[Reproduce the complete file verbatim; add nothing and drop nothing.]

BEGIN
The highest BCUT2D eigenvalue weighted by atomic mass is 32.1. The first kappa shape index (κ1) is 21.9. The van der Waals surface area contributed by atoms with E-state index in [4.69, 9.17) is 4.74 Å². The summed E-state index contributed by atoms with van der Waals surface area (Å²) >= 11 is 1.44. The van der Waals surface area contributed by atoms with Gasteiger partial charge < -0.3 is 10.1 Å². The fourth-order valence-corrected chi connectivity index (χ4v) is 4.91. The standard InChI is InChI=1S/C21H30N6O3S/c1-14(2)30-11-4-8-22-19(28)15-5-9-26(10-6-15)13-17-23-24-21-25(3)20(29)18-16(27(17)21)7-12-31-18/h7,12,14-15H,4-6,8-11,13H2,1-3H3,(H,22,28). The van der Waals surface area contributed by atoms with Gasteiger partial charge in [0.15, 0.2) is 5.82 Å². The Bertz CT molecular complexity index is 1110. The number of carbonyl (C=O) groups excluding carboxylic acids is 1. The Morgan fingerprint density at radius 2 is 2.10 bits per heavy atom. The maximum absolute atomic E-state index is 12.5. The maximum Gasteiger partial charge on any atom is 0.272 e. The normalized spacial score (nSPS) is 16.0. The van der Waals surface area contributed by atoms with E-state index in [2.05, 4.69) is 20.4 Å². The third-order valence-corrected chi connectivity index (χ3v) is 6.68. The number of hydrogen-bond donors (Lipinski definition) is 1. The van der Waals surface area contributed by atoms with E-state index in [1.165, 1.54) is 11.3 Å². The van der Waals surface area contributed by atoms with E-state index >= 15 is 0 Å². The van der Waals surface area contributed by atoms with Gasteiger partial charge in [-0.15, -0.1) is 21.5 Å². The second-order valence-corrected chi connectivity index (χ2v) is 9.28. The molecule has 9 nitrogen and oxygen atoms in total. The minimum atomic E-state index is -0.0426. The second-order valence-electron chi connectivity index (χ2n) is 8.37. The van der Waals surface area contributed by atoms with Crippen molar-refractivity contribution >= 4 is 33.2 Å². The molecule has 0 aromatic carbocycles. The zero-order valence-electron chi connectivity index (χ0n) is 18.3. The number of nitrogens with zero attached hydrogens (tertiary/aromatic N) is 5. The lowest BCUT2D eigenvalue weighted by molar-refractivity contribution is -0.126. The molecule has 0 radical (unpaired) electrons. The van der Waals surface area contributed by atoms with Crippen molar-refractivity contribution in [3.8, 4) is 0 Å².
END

The highest BCUT2D eigenvalue weighted by atomic mass is 32.1. The first kappa shape index (κ1) is 21.9. The van der Waals surface area contributed by atoms with E-state index in [4.69, 9.17) is 4.74 Å². The summed E-state index contributed by atoms with van der Waals surface area (Å²) >= 11 is 1.44. The van der Waals surface area contributed by atoms with Gasteiger partial charge < -0.3 is 10.1 Å². The fourth-order valence-corrected chi connectivity index (χ4v) is 4.91. The standard InChI is InChI=1S/C21H30N6O3S/c1-14(2)30-11-4-8-22-19(28)15-5-9-26(10-6-15)13-17-23-24-21-25(3)20(29)18-16(27(17)21)7-12-31-18/h7,12,14-15H,4-6,8-11,13H2,1-3H3,(H,22,28). The van der Waals surface area contributed by atoms with Gasteiger partial charge in [0.15, 0.2) is 5.82 Å². The Bertz CT molecular complexity index is 1110. The number of carbonyl (C=O) groups excluding carboxylic acids is 1. The Morgan fingerprint density at radius 2 is 2.10 bits per heavy atom. The maximum absolute atomic E-state index is 12.5. The maximum Gasteiger partial charge on any atom is 0.272 e. The normalized spacial score (nSPS) is 16.0. The van der Waals surface area contributed by atoms with E-state index in [2.05, 4.69) is 20.4 Å². The third-order valence-corrected chi connectivity index (χ3v) is 6.68. The number of hydrogen-bond donors (Lipinski definition) is 1. The van der Waals surface area contributed by atoms with E-state index in [1.165, 1.54) is 11.3 Å². The van der Waals surface area contributed by atoms with E-state index >= 15 is 0 Å². The van der Waals surface area contributed by atoms with Gasteiger partial charge in [-0.15, -0.1) is 21.5 Å². The second-order valence-corrected chi connectivity index (χ2v) is 9.28. The molecule has 9 nitrogen and oxygen atoms in total. The minimum atomic E-state index is -0.0426. The second-order valence-electron chi connectivity index (χ2n) is 8.37. The van der Waals surface area contributed by atoms with Crippen molar-refractivity contribution >= 4 is 33.2 Å². The molecule has 0 aromatic carbocycles. The zero-order valence-electron chi connectivity index (χ0n) is 18.3. The number of nitrogens with zero attached hydrogens (tertiary/aromatic N) is 5. The lowest BCUT2D eigenvalue weighted by molar-refractivity contribution is -0.126. The molecule has 0 radical (unpaired) electrons. The van der Waals surface area contributed by atoms with Crippen molar-refractivity contribution in [3.8, 4) is 0 Å².